Created by president Porfirio Díaz, the building has a spectacular collection of murals and smaller exhibits. It’s a great place to checkout–whether you’re coming for a show or not.
Entrance to the museum is 43 pesos. An additional fee is charged to take photographs. This is important information, as our guide did not remember to tell us that we would need to pay to take photos until after we had scaled two flights of stairs and were well past the cashier, en route to the stunning collection of murals. You’ll most likely want to take photos because on the second and third floors, the Palacio has an impressive collection of murals, featuring “the three greats”: Diego Rivera, Jose Clemente Orozco and David Alfaro Siqueiros.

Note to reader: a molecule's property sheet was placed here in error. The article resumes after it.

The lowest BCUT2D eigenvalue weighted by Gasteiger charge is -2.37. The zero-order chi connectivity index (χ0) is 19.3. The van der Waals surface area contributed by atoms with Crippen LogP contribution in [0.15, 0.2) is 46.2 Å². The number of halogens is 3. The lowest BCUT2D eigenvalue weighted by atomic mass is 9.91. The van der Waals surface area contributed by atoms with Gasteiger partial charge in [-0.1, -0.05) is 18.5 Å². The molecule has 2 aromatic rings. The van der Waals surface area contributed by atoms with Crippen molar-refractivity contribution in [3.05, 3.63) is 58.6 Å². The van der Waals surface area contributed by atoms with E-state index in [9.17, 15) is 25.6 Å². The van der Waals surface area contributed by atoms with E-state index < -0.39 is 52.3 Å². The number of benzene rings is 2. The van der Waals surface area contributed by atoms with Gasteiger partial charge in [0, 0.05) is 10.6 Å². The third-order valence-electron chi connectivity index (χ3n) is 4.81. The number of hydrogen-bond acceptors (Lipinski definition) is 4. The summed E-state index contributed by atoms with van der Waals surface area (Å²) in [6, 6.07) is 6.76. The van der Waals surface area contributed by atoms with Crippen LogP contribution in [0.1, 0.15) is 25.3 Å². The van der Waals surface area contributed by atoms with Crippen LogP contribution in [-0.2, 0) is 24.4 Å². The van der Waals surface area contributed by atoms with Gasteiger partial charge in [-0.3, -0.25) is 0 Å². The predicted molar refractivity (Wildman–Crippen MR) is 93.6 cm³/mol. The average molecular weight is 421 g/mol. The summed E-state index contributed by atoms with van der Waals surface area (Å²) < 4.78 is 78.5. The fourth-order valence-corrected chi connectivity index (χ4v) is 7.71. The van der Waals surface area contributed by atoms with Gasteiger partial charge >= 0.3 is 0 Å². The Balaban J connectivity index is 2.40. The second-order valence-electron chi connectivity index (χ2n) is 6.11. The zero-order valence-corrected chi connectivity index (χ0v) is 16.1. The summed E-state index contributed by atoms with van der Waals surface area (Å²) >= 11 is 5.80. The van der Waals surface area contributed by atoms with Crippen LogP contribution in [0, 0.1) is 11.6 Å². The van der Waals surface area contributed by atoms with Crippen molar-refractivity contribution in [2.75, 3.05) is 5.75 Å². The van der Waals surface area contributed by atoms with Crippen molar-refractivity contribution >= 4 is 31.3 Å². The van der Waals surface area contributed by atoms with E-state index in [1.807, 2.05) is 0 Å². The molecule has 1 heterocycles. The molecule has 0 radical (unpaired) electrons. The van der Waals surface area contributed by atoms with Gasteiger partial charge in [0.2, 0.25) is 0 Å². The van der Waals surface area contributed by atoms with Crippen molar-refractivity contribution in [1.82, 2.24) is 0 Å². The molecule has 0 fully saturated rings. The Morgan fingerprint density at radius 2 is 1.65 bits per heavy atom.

Made entirely out of marble, the entire outside of the building is Italian inspired. The despite its Italian style, the outside of the building features sculptures of snakes, jaguars and eagles. It’s very poetic–the sculptures along the facade represent three of the main symbols of Mexico in Italian marble.
In stark contrast to the outside of the building, the inside is very 1930’s Art Deco. Inside the concert hall, there’s a large stained glass Tiffany window. This is only visible to those attending a performance though. Expect another report on that when I visit the ballet later this year.